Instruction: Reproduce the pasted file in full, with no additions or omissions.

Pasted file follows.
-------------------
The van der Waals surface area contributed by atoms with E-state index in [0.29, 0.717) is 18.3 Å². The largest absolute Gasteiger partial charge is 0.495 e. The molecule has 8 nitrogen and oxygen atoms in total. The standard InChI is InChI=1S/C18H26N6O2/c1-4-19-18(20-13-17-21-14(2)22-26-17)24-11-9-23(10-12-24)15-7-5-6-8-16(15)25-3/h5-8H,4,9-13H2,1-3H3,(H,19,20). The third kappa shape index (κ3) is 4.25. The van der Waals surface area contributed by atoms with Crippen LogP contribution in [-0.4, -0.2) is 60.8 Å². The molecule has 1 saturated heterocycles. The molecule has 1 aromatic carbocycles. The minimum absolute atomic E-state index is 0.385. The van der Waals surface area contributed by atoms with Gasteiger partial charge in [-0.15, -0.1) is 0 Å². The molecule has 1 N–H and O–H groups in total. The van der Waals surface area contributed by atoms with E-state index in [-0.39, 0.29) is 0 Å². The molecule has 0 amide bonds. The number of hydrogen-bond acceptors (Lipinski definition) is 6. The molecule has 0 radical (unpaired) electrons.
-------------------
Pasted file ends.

The van der Waals surface area contributed by atoms with E-state index in [0.29, 0.717) is 18.3 Å². The largest absolute Gasteiger partial charge is 0.495 e. The molecule has 8 nitrogen and oxygen atoms in total. The standard InChI is InChI=1S/C18H26N6O2/c1-4-19-18(20-13-17-21-14(2)22-26-17)24-11-9-23(10-12-24)15-7-5-6-8-16(15)25-3/h5-8H,4,9-13H2,1-3H3,(H,19,20). The third kappa shape index (κ3) is 4.25. The van der Waals surface area contributed by atoms with Crippen LogP contribution in [-0.4, -0.2) is 60.8 Å². The molecule has 1 saturated heterocycles. The molecule has 1 aromatic carbocycles. The minimum absolute atomic E-state index is 0.385. The van der Waals surface area contributed by atoms with Gasteiger partial charge in [-0.15, -0.1) is 0 Å². The molecule has 1 N–H and O–H groups in total. The van der Waals surface area contributed by atoms with E-state index in [-0.39, 0.29) is 0 Å². The molecule has 0 amide bonds. The number of hydrogen-bond acceptors (Lipinski definition) is 6. The molecule has 0 radical (unpaired) electrons.